The chill zen and goofy charm of GenX’s philosopher-fools remains intact, but their latest adventure is too familiar a retelling. Still, “Be excellent to each other” won’t ever not be worth heeding.
No movie has ever been higher-concept than this: Today-aged Will Smith versus CGI-young Will Smith! It’s the future of film in an anemic, tedious, ironically dated spy-action shell. Bafflingly awful.
The series’ saving grace is that, with humor and heart so beautifully wise and stunningly rendered (CGI pun intended), even as returns diminish, a new chapter is still warm and smartly entertaining.
Doesn’t rock the rom-com boat but absolutely delightful anyway. A smart, modern romantic comedy that flips genre scripts and finds a freshness in making room for new voices and new perspectives.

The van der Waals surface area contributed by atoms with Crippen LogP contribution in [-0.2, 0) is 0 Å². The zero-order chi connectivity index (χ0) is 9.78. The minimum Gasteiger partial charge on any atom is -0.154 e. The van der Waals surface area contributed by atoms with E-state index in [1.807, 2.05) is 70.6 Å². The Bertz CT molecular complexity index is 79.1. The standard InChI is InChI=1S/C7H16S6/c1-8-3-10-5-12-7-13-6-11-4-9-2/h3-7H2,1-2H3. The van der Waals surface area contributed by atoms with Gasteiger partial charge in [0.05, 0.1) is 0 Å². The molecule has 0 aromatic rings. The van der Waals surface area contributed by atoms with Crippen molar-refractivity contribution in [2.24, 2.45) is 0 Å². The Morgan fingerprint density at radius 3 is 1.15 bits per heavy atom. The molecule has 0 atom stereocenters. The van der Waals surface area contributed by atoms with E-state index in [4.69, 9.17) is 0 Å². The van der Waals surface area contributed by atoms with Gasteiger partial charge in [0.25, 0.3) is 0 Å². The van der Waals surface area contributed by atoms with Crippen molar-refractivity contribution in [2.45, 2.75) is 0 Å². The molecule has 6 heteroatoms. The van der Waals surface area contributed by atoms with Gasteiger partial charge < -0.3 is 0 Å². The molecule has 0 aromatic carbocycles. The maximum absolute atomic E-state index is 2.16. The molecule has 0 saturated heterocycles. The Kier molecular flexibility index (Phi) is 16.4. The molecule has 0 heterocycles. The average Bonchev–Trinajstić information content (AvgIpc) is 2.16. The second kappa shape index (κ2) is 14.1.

Modern noir god Keanu Reeves again stalks a fantasy(ish) world of exhausting, inventive violence. But this time, the curtain is drawn back on the sham of seeming orderliness in its world (and ours).
Our most honored films are Roma (five awards), The Favourite (four awards), and Can You Ever Forgive Me? (three awards).
The title is intentionally ironic, and yet still feels like a bad and desperately unfunny joke. The spectacular all-star cast holds their noses and gamely dives in anyway, for the sake of Judy Greer’s directorial debut.
A dark, bitter bonbon of an anti-romcom: so marvelously unromantic, so beautifully catty and witty. Keanu Reeves and Winona Ryder were born to play these roles.
Filmmaker-to-watch Ana Lily Amirpour again shakes up a familiar genre — here, the postapocalyptic adventure — in unexpected ways, but stumbles a bit in the process.
To call it disjointed is an understatement: Exposed is unintelligible. It feels like two completely different movies inelegantly Frankensteined together.